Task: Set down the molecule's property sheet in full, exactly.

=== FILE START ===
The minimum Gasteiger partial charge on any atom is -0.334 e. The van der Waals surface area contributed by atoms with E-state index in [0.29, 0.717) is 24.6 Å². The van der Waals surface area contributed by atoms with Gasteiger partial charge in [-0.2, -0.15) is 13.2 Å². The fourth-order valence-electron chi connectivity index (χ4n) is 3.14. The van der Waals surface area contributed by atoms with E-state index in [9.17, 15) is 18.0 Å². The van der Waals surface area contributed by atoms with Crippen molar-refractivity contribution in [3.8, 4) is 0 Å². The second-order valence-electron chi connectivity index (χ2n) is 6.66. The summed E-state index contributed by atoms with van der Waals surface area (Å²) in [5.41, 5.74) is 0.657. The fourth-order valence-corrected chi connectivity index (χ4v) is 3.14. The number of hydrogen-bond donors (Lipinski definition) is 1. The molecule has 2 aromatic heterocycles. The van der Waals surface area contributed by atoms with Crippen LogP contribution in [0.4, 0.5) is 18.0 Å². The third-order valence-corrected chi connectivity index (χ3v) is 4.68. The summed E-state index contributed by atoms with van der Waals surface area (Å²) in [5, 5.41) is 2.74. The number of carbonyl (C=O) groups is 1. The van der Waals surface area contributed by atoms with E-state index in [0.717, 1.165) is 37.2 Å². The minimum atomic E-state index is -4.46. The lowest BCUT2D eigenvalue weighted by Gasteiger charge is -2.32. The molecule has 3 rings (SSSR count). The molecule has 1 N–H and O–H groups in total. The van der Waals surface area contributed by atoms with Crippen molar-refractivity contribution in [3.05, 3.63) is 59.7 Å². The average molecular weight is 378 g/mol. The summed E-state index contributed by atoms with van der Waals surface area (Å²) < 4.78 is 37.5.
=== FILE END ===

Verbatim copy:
The minimum Gasteiger partial charge on any atom is -0.334 e. The van der Waals surface area contributed by atoms with E-state index in [0.29, 0.717) is 24.6 Å². The van der Waals surface area contributed by atoms with Gasteiger partial charge in [-0.2, -0.15) is 13.2 Å². The fourth-order valence-electron chi connectivity index (χ4n) is 3.14. The van der Waals surface area contributed by atoms with E-state index in [9.17, 15) is 18.0 Å². The van der Waals surface area contributed by atoms with Crippen molar-refractivity contribution in [3.8, 4) is 0 Å². The second-order valence-electron chi connectivity index (χ2n) is 6.66. The summed E-state index contributed by atoms with van der Waals surface area (Å²) in [5.41, 5.74) is 0.657. The fourth-order valence-corrected chi connectivity index (χ4v) is 3.14. The number of hydrogen-bond donors (Lipinski definition) is 1. The molecule has 2 aromatic heterocycles. The van der Waals surface area contributed by atoms with Crippen LogP contribution in [0.4, 0.5) is 18.0 Å². The third-order valence-corrected chi connectivity index (χ3v) is 4.68. The summed E-state index contributed by atoms with van der Waals surface area (Å²) in [5, 5.41) is 2.74. The number of carbonyl (C=O) groups is 1. The van der Waals surface area contributed by atoms with E-state index in [0.717, 1.165) is 37.2 Å². The minimum atomic E-state index is -4.46. The lowest BCUT2D eigenvalue weighted by Gasteiger charge is -2.32. The molecule has 3 rings (SSSR count). The molecule has 1 N–H and O–H groups in total. The van der Waals surface area contributed by atoms with Crippen molar-refractivity contribution in [3.05, 3.63) is 59.7 Å². The average molecular weight is 378 g/mol. The summed E-state index contributed by atoms with van der Waals surface area (Å²) < 4.78 is 37.5.